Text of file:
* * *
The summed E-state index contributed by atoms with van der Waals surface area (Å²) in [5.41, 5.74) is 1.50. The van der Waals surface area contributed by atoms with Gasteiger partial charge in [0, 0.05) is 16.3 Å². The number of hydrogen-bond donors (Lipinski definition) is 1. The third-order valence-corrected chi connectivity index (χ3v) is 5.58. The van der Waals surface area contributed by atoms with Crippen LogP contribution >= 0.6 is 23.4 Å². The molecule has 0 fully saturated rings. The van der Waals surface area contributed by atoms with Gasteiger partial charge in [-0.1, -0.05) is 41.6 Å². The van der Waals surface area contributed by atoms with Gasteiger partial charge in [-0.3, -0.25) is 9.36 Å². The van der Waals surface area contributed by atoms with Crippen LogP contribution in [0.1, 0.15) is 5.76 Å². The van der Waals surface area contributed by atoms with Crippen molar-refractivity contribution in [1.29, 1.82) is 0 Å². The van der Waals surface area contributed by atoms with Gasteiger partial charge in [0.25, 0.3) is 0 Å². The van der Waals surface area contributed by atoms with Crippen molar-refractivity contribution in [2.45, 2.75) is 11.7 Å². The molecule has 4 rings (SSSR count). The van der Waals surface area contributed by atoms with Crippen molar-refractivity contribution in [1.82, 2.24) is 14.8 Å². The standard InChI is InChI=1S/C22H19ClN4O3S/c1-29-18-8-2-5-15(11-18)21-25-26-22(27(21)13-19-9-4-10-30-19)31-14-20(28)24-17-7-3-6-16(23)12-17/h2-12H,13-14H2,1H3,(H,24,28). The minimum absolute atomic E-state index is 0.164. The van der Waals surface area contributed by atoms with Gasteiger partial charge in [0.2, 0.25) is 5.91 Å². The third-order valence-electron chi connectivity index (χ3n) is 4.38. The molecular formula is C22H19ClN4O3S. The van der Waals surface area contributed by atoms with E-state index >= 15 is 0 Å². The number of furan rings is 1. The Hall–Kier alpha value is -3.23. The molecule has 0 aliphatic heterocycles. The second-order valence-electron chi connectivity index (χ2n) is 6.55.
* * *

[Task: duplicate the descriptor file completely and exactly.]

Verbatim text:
The summed E-state index contributed by atoms with van der Waals surface area (Å²) in [5.41, 5.74) is 1.50. The van der Waals surface area contributed by atoms with Gasteiger partial charge in [0, 0.05) is 16.3 Å². The number of hydrogen-bond donors (Lipinski definition) is 1. The third-order valence-corrected chi connectivity index (χ3v) is 5.58. The van der Waals surface area contributed by atoms with Crippen LogP contribution >= 0.6 is 23.4 Å². The molecule has 0 fully saturated rings. The van der Waals surface area contributed by atoms with Gasteiger partial charge in [-0.1, -0.05) is 41.6 Å². The van der Waals surface area contributed by atoms with Gasteiger partial charge in [-0.3, -0.25) is 9.36 Å². The van der Waals surface area contributed by atoms with Crippen LogP contribution in [0.1, 0.15) is 5.76 Å². The van der Waals surface area contributed by atoms with Crippen molar-refractivity contribution in [1.29, 1.82) is 0 Å². The van der Waals surface area contributed by atoms with Gasteiger partial charge in [0.25, 0.3) is 0 Å². The van der Waals surface area contributed by atoms with Crippen molar-refractivity contribution in [2.45, 2.75) is 11.7 Å². The molecule has 4 rings (SSSR count). The van der Waals surface area contributed by atoms with Crippen molar-refractivity contribution in [1.82, 2.24) is 14.8 Å². The standard InChI is InChI=1S/C22H19ClN4O3S/c1-29-18-8-2-5-15(11-18)21-25-26-22(27(21)13-19-9-4-10-30-19)31-14-20(28)24-17-7-3-6-16(23)12-17/h2-12H,13-14H2,1H3,(H,24,28). The minimum absolute atomic E-state index is 0.164. The van der Waals surface area contributed by atoms with Gasteiger partial charge in [0.2, 0.25) is 5.91 Å². The third-order valence-electron chi connectivity index (χ3n) is 4.38. The molecular formula is C22H19ClN4O3S. The van der Waals surface area contributed by atoms with E-state index >= 15 is 0 Å². The number of furan rings is 1. The Hall–Kier alpha value is -3.23. The molecule has 0 aliphatic heterocycles. The second-order valence-electron chi connectivity index (χ2n) is 6.55.